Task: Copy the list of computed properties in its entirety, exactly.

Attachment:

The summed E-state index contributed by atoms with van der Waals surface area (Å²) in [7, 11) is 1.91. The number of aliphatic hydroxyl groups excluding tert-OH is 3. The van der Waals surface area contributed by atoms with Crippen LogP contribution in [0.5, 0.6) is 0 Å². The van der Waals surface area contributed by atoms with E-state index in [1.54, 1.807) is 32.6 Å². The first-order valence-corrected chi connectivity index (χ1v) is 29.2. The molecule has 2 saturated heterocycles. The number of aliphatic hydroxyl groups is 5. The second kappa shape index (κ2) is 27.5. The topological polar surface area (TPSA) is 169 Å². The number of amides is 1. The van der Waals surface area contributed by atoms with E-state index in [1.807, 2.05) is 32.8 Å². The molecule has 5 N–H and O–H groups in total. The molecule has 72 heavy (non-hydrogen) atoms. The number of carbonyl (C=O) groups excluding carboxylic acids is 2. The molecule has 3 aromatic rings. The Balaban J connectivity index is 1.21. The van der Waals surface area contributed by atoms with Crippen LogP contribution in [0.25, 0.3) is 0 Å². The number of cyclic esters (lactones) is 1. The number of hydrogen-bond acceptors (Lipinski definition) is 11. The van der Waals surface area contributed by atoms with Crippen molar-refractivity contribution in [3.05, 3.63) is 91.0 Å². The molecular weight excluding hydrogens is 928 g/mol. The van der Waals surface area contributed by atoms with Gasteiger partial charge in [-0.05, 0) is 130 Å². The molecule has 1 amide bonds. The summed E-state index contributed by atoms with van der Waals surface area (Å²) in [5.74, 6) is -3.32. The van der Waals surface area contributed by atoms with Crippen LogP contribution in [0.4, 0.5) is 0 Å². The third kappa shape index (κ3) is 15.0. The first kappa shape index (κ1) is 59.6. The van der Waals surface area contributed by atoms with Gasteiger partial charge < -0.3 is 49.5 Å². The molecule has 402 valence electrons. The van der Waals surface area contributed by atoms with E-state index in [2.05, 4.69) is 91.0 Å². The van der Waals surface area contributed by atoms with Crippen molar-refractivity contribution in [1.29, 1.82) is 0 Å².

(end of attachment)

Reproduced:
The summed E-state index contributed by atoms with van der Waals surface area (Å²) in [7, 11) is 1.91. The number of aliphatic hydroxyl groups excluding tert-OH is 3. The van der Waals surface area contributed by atoms with Crippen LogP contribution in [0.5, 0.6) is 0 Å². The van der Waals surface area contributed by atoms with E-state index in [1.54, 1.807) is 32.6 Å². The first-order valence-corrected chi connectivity index (χ1v) is 29.2. The molecule has 2 saturated heterocycles. The number of aliphatic hydroxyl groups is 5. The second kappa shape index (κ2) is 27.5. The topological polar surface area (TPSA) is 169 Å². The number of amides is 1. The van der Waals surface area contributed by atoms with E-state index in [1.807, 2.05) is 32.8 Å². The molecule has 5 N–H and O–H groups in total. The molecule has 72 heavy (non-hydrogen) atoms. The number of carbonyl (C=O) groups excluding carboxylic acids is 2. The molecule has 3 aromatic rings. The Balaban J connectivity index is 1.21. The van der Waals surface area contributed by atoms with Crippen LogP contribution in [0.25, 0.3) is 0 Å². The number of cyclic esters (lactones) is 1. The number of hydrogen-bond acceptors (Lipinski definition) is 11. The van der Waals surface area contributed by atoms with Crippen molar-refractivity contribution in [3.05, 3.63) is 91.0 Å². The molecular weight excluding hydrogens is 928 g/mol. The van der Waals surface area contributed by atoms with Gasteiger partial charge in [-0.05, 0) is 130 Å². The molecule has 1 amide bonds. The summed E-state index contributed by atoms with van der Waals surface area (Å²) in [5.74, 6) is -3.32. The van der Waals surface area contributed by atoms with Crippen LogP contribution in [0.4, 0.5) is 0 Å². The third kappa shape index (κ3) is 15.0. The first kappa shape index (κ1) is 59.6. The van der Waals surface area contributed by atoms with Gasteiger partial charge < -0.3 is 49.5 Å². The molecule has 402 valence electrons. The van der Waals surface area contributed by atoms with E-state index in [2.05, 4.69) is 91.0 Å². The van der Waals surface area contributed by atoms with Crippen molar-refractivity contribution in [1.29, 1.82) is 0 Å².